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In 1929, the Museum of Modern Art opened its doors, showing the astonishing paintings of Picasso, Matisse, and other avant garde artists. Young American artists quickly responded by experimenting with impressionism, cubism, and abstraction.
In Monumental Dreams, author Caroline Seebohm tells the riveting story of how Ann Norton (1905–1982)—a child of the South who had eschewed her Alabama roots to become a sculptor in New York City—joined this new guard. She studied with John Hovannes and Jose de Creeft and was studio assistant to Alexander Archipenko. Her work was well received, and by age 35, she had already participated in group shows at MOMA and the Whitney Museum of American Art.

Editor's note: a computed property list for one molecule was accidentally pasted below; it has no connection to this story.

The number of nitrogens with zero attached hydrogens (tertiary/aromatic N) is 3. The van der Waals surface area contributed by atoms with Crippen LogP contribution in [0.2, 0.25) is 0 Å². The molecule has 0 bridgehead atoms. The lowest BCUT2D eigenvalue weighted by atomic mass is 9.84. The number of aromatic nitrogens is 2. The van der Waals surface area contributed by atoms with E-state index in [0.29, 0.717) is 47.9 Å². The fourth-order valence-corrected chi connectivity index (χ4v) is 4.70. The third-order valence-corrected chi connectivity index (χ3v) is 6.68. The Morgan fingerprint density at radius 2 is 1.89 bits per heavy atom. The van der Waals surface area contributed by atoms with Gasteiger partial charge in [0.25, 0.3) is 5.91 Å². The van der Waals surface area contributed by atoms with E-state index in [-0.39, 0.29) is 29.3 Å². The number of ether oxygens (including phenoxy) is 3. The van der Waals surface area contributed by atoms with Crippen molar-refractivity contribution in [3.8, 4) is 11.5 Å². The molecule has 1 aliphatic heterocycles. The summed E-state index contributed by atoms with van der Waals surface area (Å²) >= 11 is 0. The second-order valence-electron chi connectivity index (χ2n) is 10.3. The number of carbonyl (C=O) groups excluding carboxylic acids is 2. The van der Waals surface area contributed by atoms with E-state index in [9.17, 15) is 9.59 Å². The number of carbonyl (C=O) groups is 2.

Despite her burgeoning career, Norton found New York a difficult place to live. In search of paying work, she moved to Florida, where she became a teacher at the Norton Gallery and School of Art, founded by retired Acme Steel president Ralph Hubbard Norton. The two built a relationship based on love as well as common aesthetic values, and after his death, she built her finest and lasting work. Today, her monolithic sculptures—in the spirit of Stonehenge, Henry Moore, and Buddhist temple art—can be admired in the Ann Norton Sculpture Gardens.